When to Integrate with Pullets? (4 Week Old Chicks)

Discussion in 'Raising Baby Chicks' started by speckledegg728, Dec 31, 2016.

  1. speckledegg728

    speckledegg728 Out Of The Brooder

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    I have three chicks that are four weeks old, almost five weeks. (An Australorp, an Easter Egger, and a Blue Laced Red Wyandotte.) They live in the coop now, but in their own little pen separate from my 16 week old pullets. When will it be safe to integrate the chicks?

    I feel like I read somewhere that six weeks is a good time to introduce, but maybe I'm crazy.

    We've had one pullet biting them and I'm afraid she'll hurt them more seriously, too.

    Also, the pullets would probably eat the chick food and vice versa. Anyway, I'm worried. Can I get some advice on this, please?
     
  2. junebuggena

    junebuggena Chicken Obsessed

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    Let them live next to the grown ups for at least two weeks. Then you can let them have access to the adult run, but keep the opening small enough that only the chicks can go back and forth between the two pens. This way, they can spend time with the bigger birds, but they still have the option of escaping to their safe zone if needed. Once the chicks are joining the flock at roosting time, they no longer need the safe zone.
     
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  3. azygous

    azygous Chicken Obsessed

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    What June is describing is what I call a panic room. It works just dandy to keep the chicks safe from bullies. Their food and water remain inside this enclosure so the older chickens don't bully the chicks away from getting enough to eat.

    In my setup, I have 5 x 7 inch openings, several for safety, and that size accommodates chicks until they're nearly three months old. By that time, they are quite ready to cope with the pecking order on their own.

    Click on the link to the article on brooding outdoors below this post to see photos of my setup.

    It's far more efficient to establish your safe pen or panic room out in the run itself, instead of in the coop. You want the chicks to have maximum exposure to the older flock members and unless everyone spends all their time inside in the coop during the day, the run is the best place to integrate chicks with older members. It's not hard to teach the chicks to go back into the coop to sleep at night after they're successfully mingling with the flock during the day.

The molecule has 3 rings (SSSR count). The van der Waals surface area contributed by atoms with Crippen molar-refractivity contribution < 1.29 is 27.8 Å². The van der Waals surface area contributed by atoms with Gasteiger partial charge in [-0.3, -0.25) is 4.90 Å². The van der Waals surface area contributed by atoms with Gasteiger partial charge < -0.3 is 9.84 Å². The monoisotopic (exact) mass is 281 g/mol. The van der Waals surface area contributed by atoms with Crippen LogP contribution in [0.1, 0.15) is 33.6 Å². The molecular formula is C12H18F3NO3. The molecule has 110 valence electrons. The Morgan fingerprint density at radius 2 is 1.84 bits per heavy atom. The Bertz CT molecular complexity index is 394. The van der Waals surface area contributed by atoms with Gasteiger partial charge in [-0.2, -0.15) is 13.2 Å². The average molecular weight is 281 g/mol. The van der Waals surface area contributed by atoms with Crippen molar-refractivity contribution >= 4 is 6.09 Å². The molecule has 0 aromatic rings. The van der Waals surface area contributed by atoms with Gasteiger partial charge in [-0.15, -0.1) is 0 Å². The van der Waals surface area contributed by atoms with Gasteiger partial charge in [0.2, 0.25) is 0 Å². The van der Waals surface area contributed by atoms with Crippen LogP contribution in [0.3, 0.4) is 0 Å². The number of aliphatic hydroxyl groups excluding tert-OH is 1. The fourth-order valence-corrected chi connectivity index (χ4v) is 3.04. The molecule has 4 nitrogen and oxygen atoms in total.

4. Blooie

    Blooie Team Spina Bifida Premium Member

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    My Coop
    Good advice. They both know from whence they speak! I also raise chicks in the run, using the portal system in my brooder pen so they can escape if they need to. I also have a huge half log, hollow in the middle placed with the hollow side down on the opposite side of the run if they need hiding place but don't want to risk hightailing it back to their pen. They use that to duck under so the Bigs can't follow. Conventional wisdom says wait until they are the same size as the adults, but doggone it, then they see them as threats and it can make matters worse. They don't seemed threatened by smaller chicks. I start integration at a couple of weeks old, and by 4 weeks they are fully integrated with the Bigs, which is the way others do it, too.

    About the food. You'll never keep them out of each others' foods. Not happening. And having multiple feeding stations is a must during integration anyway. So put the entire flock on Starter/Grower or All Flock. You can offer oyster shell for calcium to the layers and both of those choices are just great for feeding mixed flocks.
     
  5. aart

    aart Chicken Juggler! Premium Member

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    My Coop
    I too have a 'panic room'...but I call it the 'coop partition', formed by a temporary wire and wood wall that splits off 4 foot section of the main coop.
    ...and have 'portals' too...but I call them 'tiny doors' and found that 5x7" would let my slimmer hens thru with no problem so made them adjustable with sliding doors.

    I also feed 20% all flock to everyone so no problem there...but a creep feeder is not to hard to devise if needed.

    But brooding chicks in coop starting at 1 week, then opening the tiny doors at 4 weeks allowed me to remove the partition wall at 6 weeks.
    The coop partition also has it's own separate run about 6 feet away from the main run, so chicks learn to go outside and use the ramps I have going from the raised coop down to the run areas. Was the easiest integration I'd ever done.
     

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